Science for Public Health and the Environment
Acid rain is recognized for its impacts on human health and ecosystems, and programs to mitigate these effects have had implications for atmospheric acidity. Historical measurements indicate that cloud and fog droplet acidity has changed in recent decades in response to controls on emissions from human activity, while the limited trend data for suspended particles indicate acidity may be relatively constant. Our new review in ACP reflects the efforts of an international team to synthesize knowledge on the acidity of atmospheric particles and clouds: Pye et al. (2020). (April 2020)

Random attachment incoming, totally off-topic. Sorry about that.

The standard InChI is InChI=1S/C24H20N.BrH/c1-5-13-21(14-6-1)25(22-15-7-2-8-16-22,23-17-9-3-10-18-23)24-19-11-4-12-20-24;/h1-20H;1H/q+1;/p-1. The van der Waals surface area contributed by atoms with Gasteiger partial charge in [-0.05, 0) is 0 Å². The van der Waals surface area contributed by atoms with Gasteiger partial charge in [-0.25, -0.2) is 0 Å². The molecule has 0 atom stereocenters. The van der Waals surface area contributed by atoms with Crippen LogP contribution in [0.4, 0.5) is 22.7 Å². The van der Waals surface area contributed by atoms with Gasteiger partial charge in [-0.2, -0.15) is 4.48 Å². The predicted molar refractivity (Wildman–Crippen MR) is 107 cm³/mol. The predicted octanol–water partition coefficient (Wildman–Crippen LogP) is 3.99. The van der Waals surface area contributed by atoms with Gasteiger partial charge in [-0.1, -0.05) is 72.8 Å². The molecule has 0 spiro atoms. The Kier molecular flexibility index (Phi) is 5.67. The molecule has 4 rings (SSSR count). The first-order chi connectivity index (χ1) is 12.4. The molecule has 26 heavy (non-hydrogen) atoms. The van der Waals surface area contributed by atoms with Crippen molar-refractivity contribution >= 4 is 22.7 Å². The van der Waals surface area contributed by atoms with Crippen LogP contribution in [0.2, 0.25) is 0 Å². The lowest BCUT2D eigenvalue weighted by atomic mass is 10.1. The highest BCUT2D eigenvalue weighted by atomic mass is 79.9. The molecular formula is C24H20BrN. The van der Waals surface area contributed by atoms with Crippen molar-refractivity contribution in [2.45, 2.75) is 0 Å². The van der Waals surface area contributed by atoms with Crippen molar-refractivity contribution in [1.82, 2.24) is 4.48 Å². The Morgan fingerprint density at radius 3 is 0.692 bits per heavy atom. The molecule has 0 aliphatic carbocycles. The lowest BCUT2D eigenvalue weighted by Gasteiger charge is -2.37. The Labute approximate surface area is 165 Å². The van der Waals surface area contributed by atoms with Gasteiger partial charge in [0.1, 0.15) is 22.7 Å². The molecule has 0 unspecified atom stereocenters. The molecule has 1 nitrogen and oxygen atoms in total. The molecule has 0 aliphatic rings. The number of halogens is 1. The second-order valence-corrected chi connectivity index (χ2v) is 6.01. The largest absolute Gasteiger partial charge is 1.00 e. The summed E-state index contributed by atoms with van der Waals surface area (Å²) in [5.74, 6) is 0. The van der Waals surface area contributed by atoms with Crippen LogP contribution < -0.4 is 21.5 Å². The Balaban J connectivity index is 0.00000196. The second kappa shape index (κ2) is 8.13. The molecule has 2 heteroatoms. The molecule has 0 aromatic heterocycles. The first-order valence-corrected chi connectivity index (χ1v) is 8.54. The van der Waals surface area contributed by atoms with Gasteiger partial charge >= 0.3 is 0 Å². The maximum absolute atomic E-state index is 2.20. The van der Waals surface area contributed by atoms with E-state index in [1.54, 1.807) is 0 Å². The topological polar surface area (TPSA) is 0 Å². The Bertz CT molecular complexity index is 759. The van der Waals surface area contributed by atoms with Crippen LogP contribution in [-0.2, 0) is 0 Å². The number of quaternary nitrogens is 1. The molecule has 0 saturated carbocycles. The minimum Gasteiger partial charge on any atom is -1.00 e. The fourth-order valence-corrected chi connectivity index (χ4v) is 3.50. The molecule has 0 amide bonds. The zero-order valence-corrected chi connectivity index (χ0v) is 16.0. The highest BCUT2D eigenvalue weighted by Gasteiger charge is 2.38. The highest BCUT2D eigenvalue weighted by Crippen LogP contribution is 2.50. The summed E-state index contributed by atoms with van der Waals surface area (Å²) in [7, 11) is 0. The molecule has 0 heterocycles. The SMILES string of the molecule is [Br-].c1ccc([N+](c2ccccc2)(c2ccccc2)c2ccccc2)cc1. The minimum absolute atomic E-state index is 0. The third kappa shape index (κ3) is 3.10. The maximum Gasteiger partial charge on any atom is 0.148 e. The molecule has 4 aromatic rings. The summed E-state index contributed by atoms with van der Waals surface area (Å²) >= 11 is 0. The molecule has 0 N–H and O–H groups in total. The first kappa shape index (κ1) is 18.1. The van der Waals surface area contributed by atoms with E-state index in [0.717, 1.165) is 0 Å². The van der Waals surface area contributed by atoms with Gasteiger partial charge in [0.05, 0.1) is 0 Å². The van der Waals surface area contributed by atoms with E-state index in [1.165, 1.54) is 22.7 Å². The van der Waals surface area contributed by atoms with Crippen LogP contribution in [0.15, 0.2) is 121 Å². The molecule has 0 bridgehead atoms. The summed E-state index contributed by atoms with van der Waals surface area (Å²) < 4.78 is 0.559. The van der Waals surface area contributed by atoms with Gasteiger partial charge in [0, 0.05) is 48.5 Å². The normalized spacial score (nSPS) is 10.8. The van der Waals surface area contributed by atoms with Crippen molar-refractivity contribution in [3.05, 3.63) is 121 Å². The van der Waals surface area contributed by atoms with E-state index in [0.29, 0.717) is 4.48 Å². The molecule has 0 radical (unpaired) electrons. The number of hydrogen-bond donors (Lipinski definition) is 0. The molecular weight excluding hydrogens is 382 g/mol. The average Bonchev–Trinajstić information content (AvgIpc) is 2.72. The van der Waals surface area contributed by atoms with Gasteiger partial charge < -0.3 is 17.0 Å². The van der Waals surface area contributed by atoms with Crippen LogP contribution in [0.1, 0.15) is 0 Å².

A set of three papers (Pye et al., 2015; Pye et al., 2017; Budisulistiorini et al., 2017) were recently awarded a 2019 EPA Scientific and Technological Achievement Award (STAA) for advancing the understanding and model representations of particulate matter in vegetated locations. The improved model is used to understand properties of ambient particles such as the hygroscopicity of organic aerosol (image: Pye et al., 2017) which affects how particle interact with light. (March 2020)
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